Scott Stapp


Grammy winning songwriter, solo artist, and Creed frontman, Scott Stapp’s 1st album in six years, THE SPACE BETWEEN THE SHADOWS is a driving, propulsive celebration of overcoming that debuted in the Top 5 and Top 10 on album charts in the U.S. and UK.

“When you’re looking down a dark tunnel, everything is shadow. But taking one day at a time, you start to see the space between the shadows; the light and the color. The world takes shape in a whole new way.”

After five years of sobriety, Stapp created an album that makes peace, offers solace, expresses frustrations, hope, wins, and losses in healthy, powerful ways. The album’s first single, “Purpose For Pain,” is appropriately about finding meaning in darkness, returned Stapp to the radio charts last summer.

“Everyone goes through dark times and that pain is real. I think it helps to believe we’ll come to know the purpose for that pain, the lessons learned in enduring, and who that pain can help us become.”

Scott Stapp’s fighting spirit is well documented. He endured childhood trauma, fled home as a teen, supported himself, formed a band. Against the odds, Creed burst into popular consciousness in 1997 with MY OWN PRISON and would dominate rock radio throughout the early 2000’s. Followed by the Diamond-certified HUMAN CLAY (1999), WEATHERED (2002) and FULL CIRCLE (2009), Creed sold over 50 million albums, broke airplay records, sold out arenas, and won a Grammy for “With Arms Wide Open.”

As a solo artist, Stapp released PROOF OF LIFE (2013) and THE GREAT DIVIDE (2005). Rolling Stone wrote, Stapp is “a singer with an enormous emotional range and a composer of startling originality.” Yet, despite his success, the unresolved traumas of his past, depression, and addiction began to overshadow his gifts. Stapp’s health deteriorated and his personal and professional relationships were in jeopardy.

After an excruciating public struggle and decline, an intervention from family, MusiCares, and other artists led him to the resources needed to overcome, now five years and counting. But the journey was never easy.

“There are failures before there’s success,” says Scott. “but every day you renew your commitments. In learning that I was ill, not ‘weak,’ I regained control of my life. I can’t overstate the benefit of being understood – the shift in how we speak about mental health now is a blessing. I’ve definitely gained a perspective that lets me help people a few steps behind me on this path.”

As recovery reshaped his perspective, Scott and his wife of fourteen years, Jaclyn, moved with their three children to Nashville, TN. There, Scott found a haven for his family in a community that nurtures creativity and is renowned for turning sad stories into amazing music.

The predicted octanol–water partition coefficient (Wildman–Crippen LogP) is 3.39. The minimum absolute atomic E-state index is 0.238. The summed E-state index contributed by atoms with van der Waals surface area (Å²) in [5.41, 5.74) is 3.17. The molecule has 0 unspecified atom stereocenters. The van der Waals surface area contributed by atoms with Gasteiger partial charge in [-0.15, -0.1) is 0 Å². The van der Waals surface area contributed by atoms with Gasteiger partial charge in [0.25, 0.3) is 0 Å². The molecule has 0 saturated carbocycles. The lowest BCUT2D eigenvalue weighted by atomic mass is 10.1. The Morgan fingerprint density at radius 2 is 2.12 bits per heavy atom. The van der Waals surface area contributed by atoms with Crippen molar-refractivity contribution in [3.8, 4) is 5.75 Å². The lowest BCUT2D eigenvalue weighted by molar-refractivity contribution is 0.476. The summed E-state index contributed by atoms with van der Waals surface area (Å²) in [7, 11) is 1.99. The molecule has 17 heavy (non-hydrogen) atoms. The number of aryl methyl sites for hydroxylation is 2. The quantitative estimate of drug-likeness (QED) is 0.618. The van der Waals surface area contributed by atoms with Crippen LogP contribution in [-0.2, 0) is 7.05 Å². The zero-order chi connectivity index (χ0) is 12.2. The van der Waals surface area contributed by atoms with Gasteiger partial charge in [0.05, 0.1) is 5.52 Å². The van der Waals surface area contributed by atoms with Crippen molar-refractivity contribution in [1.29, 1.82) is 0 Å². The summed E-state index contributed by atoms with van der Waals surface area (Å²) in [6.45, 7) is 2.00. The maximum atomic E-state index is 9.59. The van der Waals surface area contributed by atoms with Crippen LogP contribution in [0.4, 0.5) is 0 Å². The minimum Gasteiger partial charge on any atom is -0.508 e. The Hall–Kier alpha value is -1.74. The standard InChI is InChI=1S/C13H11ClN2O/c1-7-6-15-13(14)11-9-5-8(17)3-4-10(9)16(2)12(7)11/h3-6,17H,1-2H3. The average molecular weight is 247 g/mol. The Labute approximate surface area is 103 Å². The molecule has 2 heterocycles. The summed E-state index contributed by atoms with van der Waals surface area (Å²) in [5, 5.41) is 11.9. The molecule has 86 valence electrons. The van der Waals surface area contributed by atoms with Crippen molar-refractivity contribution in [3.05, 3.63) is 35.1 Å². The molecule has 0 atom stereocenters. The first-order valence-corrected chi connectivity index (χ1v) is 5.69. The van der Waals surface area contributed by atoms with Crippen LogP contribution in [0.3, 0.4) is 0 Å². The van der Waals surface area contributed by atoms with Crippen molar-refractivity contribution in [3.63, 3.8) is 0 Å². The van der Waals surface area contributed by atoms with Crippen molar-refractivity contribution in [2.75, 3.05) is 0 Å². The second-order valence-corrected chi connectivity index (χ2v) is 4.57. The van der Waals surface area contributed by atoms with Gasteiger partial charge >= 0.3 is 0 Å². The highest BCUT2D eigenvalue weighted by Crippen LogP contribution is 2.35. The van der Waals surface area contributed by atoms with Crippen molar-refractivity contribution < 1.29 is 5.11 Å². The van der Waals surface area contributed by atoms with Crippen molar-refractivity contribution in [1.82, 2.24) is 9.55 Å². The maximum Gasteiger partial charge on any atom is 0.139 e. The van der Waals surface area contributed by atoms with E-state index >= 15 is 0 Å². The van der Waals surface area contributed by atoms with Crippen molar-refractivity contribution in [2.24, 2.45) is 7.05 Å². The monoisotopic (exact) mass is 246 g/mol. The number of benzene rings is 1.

It was there that THE SPACE BETWEEN THE SHADOWS was written and recorded with producers Marti Frederiksen and Scott Stevens. The experience was not only collaborative but charged with a challenge amongst musicians to bring their best. In terms of emotional honesty, the gloves were off.

“We all got to do some story-telling and get to the heart of the man Scott has become,” said Frederiksen. “He’s come out strong and I’m proud of the work that went in to making it right.”

“This was an amazing journey,” added Stevens. “Working alongside Scott and Marti brought out the best in us all. We hit on every emotion and came out better friends because it.”

The album opens with the propulsive hard-rock blast of “World I Used to Know,” Scott’s state-of-the-union about current affairs. The hard-hitting “Purpose for Pain,” and the brooding, cathartic croon of “Ready to Love,” show the masterful evolution of one rock’s most distinctive voices. In “Name,” there is unflinching confrontation, while “Heaven In Me” is blues-soaked. “Survivor” is a superhero’s anthem and “Face of the Sun” looks boldly into the light. In a poignant moment, Scott’s children are the “choir” on “Wake Up Call,” a song that international organization Child Fund uses to share their mission to aid underfunded families around the world. “Gone Too Soon,” was inspired in part by the losses of Chester Bennington and Chris Cornell.

“Those deaths hit me hard,” says Stapp. “It was heartbreaking and, for me, a lot resurfaced. Depression belittle success, steals joy, and it doesn’t discriminate.”

As someone who has received the help of others, Scott Stapp is a mentor to those who still struggle and, in gratitude, he ‘pays it forward’ through his own With Arms Wide Open Foundation, which helps military vets and their families with issues of drug addiction, PTSD-triggered mental health issues and suicide prevention. His efforts were applauded in 2017 when the Florida Association of Broadcasters gave him the Florida Service Award and in 2018, he was inducted into the Florida Music Hall of Fame.

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